What’s the Wage Gap Really About?

by | Mar 26, 2020 | Fair Pay

Each year, we somberly observe Equal Pay Day, an inauspicious “holiday” that marks how many more months women must work to be paid what men were in the previous year. Our annual analysis and call to action for equal pay inevitably invites trolling and pushback from those who would like to explain away the numbers.

But there is no explaining away what the wage gap represents:

It is just one of many examples of the burden women of color bear by living in a white supremacist and patriarchal society.

That’s why, this year, we are encouraging our allies, elected leaders and activists to look beyond the numbers associated with the traditional Equal Pay Day narrative. The wage gap has real consequences for women and families, but we must remember that the gap itself is a consequence of how our country systematically devalues women of color and their labor.

Our annual tradition — which in 2020 falls on March 31 — involves crunching the numbers from the U.S. Census Bureau to determine how the wage gap affects women in every state and congressional district, how it impacts Latinas, Native women, Black women and Asian American Pacific Islander (AAPI) women. We analyze how the wage gap — which for women overall is 82 cents to every dollar paid to men — impacts their ability to provide for themselves and their family, to afford health care, rent, college tuition or utilities.

Every year we see scant progress. The wage gap remains persistent and pernicious and is largest for women of color. Latinas are paid 54 cents, Native women 57 cents, Black women 62 cents, and AAPI women 90 cents (and the wage gaps are even larger for many AAPI women depending on their national backgrounds) to every dollar paid to white, non-Hispanic men.

Our country and economy were founded on enslaving Africans and their descendants and colonial efforts to destroy Native communities. Centuries later, employed women operating within our “low road” capitalistic system based on that horrific past still feel the impacts. Systemic discrimination in pay and exploitation of workers based on race, class, gender and immigration status can be traced to our founding, as well as racist immigration policies: The Page Act of 1875, which prohibited Chinese women from entering the country and preceded the Chinese Exclusion Act of 1882; the Immigration Act of 1924, which created a quota system based on national origin; the Bracero program of the 1940s-1960s, which allowed for the exploitation of migrant farm workers from Mexico.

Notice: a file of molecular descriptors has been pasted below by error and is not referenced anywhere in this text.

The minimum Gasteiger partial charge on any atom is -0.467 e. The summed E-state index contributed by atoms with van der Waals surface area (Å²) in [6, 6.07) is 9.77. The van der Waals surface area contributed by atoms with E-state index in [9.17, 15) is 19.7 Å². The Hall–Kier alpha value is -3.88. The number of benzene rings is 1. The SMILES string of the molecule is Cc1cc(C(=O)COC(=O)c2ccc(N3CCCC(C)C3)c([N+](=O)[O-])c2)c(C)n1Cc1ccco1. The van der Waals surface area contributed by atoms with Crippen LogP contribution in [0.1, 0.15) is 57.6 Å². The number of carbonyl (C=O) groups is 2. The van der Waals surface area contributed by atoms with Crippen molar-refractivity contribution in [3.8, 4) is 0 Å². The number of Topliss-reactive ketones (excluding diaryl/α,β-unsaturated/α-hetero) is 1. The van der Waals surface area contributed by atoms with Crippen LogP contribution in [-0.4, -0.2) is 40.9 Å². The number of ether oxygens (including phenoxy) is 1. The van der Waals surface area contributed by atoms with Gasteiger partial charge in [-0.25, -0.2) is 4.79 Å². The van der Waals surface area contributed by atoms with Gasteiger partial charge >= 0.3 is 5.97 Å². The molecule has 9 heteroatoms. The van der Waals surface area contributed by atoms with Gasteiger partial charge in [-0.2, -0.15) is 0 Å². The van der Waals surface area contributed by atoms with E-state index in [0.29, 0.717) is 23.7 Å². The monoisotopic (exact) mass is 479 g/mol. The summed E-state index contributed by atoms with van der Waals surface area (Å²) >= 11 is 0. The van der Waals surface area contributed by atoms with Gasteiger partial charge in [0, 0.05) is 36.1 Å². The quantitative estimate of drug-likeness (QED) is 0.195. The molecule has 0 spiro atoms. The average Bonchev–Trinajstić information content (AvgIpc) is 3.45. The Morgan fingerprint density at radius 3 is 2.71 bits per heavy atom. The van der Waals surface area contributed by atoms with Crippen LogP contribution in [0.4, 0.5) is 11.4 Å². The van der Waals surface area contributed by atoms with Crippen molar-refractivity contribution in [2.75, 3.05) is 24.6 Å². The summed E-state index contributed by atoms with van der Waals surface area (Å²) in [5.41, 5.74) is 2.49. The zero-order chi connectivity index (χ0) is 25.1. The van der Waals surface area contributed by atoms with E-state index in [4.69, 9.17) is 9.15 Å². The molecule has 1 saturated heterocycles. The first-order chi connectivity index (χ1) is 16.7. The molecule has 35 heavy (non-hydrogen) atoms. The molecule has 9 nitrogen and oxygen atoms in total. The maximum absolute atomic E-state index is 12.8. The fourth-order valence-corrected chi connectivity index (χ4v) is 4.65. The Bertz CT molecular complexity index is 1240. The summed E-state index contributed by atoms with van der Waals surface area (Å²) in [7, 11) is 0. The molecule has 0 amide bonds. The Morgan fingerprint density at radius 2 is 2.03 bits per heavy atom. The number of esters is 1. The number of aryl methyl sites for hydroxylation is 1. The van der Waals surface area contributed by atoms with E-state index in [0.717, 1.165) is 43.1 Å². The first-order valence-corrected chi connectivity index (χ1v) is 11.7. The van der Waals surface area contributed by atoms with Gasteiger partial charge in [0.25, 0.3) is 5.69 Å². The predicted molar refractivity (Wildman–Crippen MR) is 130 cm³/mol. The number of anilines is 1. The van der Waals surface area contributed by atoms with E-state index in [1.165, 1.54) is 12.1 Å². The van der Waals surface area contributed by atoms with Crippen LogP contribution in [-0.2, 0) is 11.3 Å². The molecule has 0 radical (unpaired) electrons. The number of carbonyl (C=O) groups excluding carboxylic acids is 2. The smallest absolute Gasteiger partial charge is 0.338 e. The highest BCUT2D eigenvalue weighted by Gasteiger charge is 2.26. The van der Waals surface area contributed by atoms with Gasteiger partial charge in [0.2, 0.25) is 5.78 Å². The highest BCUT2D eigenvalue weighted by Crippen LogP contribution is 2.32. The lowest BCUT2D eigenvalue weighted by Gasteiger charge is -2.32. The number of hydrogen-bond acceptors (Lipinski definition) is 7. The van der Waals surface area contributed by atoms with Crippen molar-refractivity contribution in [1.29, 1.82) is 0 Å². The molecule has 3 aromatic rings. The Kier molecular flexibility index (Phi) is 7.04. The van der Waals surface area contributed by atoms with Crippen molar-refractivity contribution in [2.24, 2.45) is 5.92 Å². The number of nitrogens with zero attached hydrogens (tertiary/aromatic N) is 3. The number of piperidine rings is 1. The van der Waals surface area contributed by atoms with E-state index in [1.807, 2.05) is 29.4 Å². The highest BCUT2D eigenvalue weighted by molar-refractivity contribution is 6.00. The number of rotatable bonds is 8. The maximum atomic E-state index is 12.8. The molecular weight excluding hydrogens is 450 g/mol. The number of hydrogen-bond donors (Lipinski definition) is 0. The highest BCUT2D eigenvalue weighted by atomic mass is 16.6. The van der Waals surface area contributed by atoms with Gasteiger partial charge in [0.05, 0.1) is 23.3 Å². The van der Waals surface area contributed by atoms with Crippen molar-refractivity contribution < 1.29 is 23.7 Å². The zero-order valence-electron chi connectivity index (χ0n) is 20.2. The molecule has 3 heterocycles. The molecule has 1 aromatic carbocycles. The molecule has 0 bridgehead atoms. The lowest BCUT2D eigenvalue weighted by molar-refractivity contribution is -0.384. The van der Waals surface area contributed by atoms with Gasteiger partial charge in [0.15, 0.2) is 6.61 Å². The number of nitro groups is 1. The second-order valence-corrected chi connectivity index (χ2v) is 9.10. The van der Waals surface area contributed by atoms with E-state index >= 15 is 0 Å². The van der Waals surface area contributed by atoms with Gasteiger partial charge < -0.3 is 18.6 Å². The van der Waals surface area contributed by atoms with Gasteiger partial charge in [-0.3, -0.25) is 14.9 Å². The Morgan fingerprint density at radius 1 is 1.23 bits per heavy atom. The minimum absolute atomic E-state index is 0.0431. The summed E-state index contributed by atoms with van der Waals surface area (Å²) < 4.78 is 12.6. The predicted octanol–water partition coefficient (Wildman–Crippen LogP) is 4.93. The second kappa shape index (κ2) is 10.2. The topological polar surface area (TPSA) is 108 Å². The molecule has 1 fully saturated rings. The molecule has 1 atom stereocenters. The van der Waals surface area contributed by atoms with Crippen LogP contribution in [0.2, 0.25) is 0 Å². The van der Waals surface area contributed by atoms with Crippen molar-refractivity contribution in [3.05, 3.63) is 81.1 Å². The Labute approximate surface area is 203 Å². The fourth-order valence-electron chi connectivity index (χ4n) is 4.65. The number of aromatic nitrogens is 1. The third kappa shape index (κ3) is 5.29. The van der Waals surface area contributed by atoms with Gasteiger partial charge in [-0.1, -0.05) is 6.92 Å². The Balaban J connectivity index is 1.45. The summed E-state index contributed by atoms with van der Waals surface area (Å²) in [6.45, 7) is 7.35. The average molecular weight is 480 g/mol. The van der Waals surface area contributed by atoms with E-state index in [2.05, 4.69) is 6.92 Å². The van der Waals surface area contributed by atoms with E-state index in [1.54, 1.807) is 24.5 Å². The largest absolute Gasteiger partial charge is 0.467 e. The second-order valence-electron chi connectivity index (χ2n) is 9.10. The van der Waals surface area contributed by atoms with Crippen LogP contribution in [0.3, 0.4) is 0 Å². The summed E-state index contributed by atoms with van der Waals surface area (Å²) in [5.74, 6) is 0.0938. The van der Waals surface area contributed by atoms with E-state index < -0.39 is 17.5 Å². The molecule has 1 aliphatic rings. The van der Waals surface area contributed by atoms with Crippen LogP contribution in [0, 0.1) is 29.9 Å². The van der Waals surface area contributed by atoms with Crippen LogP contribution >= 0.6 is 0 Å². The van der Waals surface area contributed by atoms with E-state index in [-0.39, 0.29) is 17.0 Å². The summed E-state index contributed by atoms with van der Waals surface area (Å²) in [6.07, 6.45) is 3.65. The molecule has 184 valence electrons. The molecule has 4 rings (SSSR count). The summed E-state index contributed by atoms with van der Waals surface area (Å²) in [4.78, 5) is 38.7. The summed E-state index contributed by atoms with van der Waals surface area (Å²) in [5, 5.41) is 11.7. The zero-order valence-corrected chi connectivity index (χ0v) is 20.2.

These policies aren’t relics of the past either. The devaluation and demonization of people of color are driving forces behind the Trump administration’s Muslim ban, the family separation policy, and the president’s hideous attempts to use xenophobia aimed at Asian people to divert attention from his own inept response to the coronavirus pandemic.

Is it any wonder that in this country women are consistently paid less, regardless of industry, occupation or education?

Of course, over the last four centuries working people have seen gains. But even in some of our biggest progressive policy wins women of color have been shortchanged. For example, when the Fair Labor Standards Act was enacted in 1938, it purposefully excluded large categories of workers in jobs that tended to be performed by women and people of color. Decades later, Title VII of the Civil Rights Act of 1964, which allows most employees to seek redress from workplace harassment and discrimination, excludes many domestic workers due to its 15-employee threshold.

Examples of the devaluation of women, their labor and their caregiving work are not relegated to the past.

Women still face workplace harassment, including sexual harassment and pregnancy discrimination. One in three women say they have been the victim of sexual harassment at work. A recent study found that women who say they’ve experienced sexual harassment at work are 6.5 times as likely to change jobs as women who have not — often to a job of lower quality or with lower pay. While pregnancy discrimination has been illegal for more than 40 years, pregnant workers in the U.S. still face workplace discrimination, and women of color and immigrants are at particular risk.

The United States is one of the only countries in the world that does not provide any type of paid leave. This means the gender wage gap is even larger when measured over the long term because women are often pushed to spend time out of the workforce, in part due to caregiving: Over a 15-year period, women are paid just 49 cents for each dollar paid to a man.

Even during the current crisis our country is facing in light of the coronavirus pandemic, politicians do not see the need to recognize women’s caregiving work. Paid leave and paid sick days protections added to emergency legislation have largely been gutted and we are at great risk of passing a stimulus that prioritizes corporate profits over working people, including the many women of color who work in grocery stores, restaurants or child care centers.

Centuries of racist and sexist history, policy, and culture are the drivers of the wage gap, not women’s choices. We know there are policies that can help: the Paycheck Fairness Act and Raise the Wage Act, both of which passed the House of Representatives with bipartisan support; national paid leave and paid sick days standards; protections against workplace harassment, including pregnancy discrimination; and access to comprehensive health care, including reproductive health care. Enacting these policies will help ensure women are not waiting until 2059 for fair pay.

But to achieve equal pay — and equality for all women — we must rip out the roots of white supremacy and patriarchy that allow the wage gap to flourish year after year.